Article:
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Why Russia might make do with one less cosmonaut

Roscosmos, the country’s state-run space corporation, says it might cut its International Space Station crew complement to just two cosmonauts.

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    In this photo provided by NASA, Expedition 48 Flight Engineers Oleg Skripochka, top left, and Alexey Ovchinin of Roscosmos, top center, along with Expedition 48 Commander Jeff Williams of NASA, top right, NASA astronaut Kate Rubins, bottom left, cosmonaut Anatoly Ivanishin of Roscosmos, bottom center, and astronaut Takuya Onishi of the Japan Aerospace Exploration Agency (JAXA) are seen on the screen of Moscow Mission Control Center after Rubins, Ivanishin, and Onishi docked their Soyuz MS-01 spacecraft to the International Space Station on Saturday, July 9, 2016.
    Bill Ingalls/NASA via AP
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Russia may shrink its government-run space program from three cosmonauts living and working aboard the International Space Station (ISS) to just two. 

Billed as a cost-cutter, the suggestion is partly a response by Russia's space agency Roscosmos to how commercial space travel is changing the space exploration landscape.

The ISS has typically featured a six-person team: three Russians, two Americans, and generally one astronaut from Canada, Japan, or the 11-nation European Space Agency. They have travelled to the space station in sets of three aboard the Russian Soyuz shuttle since 2011, when NASA retired its own shuttle program and began paying Russia $60 million per person.

But Boeing and SpaceX are currently developing the technology to send American astronauts to space from American soil, meaning the shuttling service – and the revenue it produced for Roscosmos – could soon end when NASA begins shuttling its own astronauts skyward using private, commercial spacecraft.

That loss of revenue coincides painfully with internal budget constraints for Russian space travel. Plummeting oil prices and Russia's military incursion to the Crimea forced officials to slash the space budget by 60 percent, meaning its 10-year budget now hits $20.5 billion. For comparison, that barely exceeds NASA's budget for a year, writes Jason Davis for the Planetary Society. The three-person launches from Kazakhstan will also drop from four to perhaps two times per year once NASA changes its delivery model.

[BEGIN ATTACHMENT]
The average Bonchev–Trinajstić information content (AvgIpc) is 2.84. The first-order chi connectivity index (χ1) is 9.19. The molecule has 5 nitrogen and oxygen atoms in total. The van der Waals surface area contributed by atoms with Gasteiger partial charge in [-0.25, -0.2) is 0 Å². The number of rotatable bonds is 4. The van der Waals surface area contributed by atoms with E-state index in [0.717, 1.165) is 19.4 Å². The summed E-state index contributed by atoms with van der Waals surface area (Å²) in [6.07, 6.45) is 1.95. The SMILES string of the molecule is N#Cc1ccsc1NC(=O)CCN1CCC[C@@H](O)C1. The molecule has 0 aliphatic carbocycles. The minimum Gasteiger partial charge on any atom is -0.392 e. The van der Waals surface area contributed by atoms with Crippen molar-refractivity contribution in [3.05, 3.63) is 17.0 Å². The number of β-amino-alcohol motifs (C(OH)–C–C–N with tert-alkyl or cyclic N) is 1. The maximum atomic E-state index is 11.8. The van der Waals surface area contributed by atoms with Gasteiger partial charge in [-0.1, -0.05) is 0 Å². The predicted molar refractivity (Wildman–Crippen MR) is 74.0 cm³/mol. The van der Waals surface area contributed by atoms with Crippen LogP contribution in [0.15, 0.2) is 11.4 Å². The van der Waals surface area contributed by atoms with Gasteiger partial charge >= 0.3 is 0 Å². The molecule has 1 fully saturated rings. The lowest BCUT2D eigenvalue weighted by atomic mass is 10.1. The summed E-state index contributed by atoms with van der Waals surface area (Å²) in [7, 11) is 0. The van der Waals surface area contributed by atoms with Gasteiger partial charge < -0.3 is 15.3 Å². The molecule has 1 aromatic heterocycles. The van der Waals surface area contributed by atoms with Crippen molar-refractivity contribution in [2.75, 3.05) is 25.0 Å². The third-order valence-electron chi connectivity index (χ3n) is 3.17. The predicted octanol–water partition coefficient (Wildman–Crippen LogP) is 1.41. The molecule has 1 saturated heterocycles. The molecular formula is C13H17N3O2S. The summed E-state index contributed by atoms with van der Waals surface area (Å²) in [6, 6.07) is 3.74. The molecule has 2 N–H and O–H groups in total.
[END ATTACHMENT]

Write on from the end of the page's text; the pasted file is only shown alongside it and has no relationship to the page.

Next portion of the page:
Trimming down the cosmonaut quota would not only reduce costs for the agency generally, it could offer enterprising Russian space directors a new source of revenue, as the extra space could be sold for cargo or tourist travel.

"Reducing the number of cosmonauts could both cut costs and serve as a money-making endeavor," Loren Grush wrote for The Verge. "Sending up less crew would free up room on the Soyuz, and that space could then be sold to paying customers who want to sent cargo up to the ISS or tourists looking to visit lower Earth orbit."

NASA said they were aware that Roscosmos was considering a personnel cut but stressed that it does not alter the dictates of the program or Russia's commitment to the joint research through 2024, Space.com reported. 

"At this point it's strictly a proposal they put on the table, and we'll look at it," said Kenny Todd, NASA's space station operations integration manager, in a media briefing. "As we do with all these kinds of things, we'll trade it against whatever risk it might put into the program.... And then from there we start looking at the options and see what we can do as a partnership to try to either accommodate it, or help them realize why that's a bad thing."

It would represent a significant change for Roscosmos, a space program that is making steady changes amid accusations of low ambition, The Christian Science Monitor previously reported. In July, the program launched a two-day Soyuz mission with over 250 science experiments – including the first in-space DNA sequencing. This is the first of two missions to test improved Soyuz hardware.   

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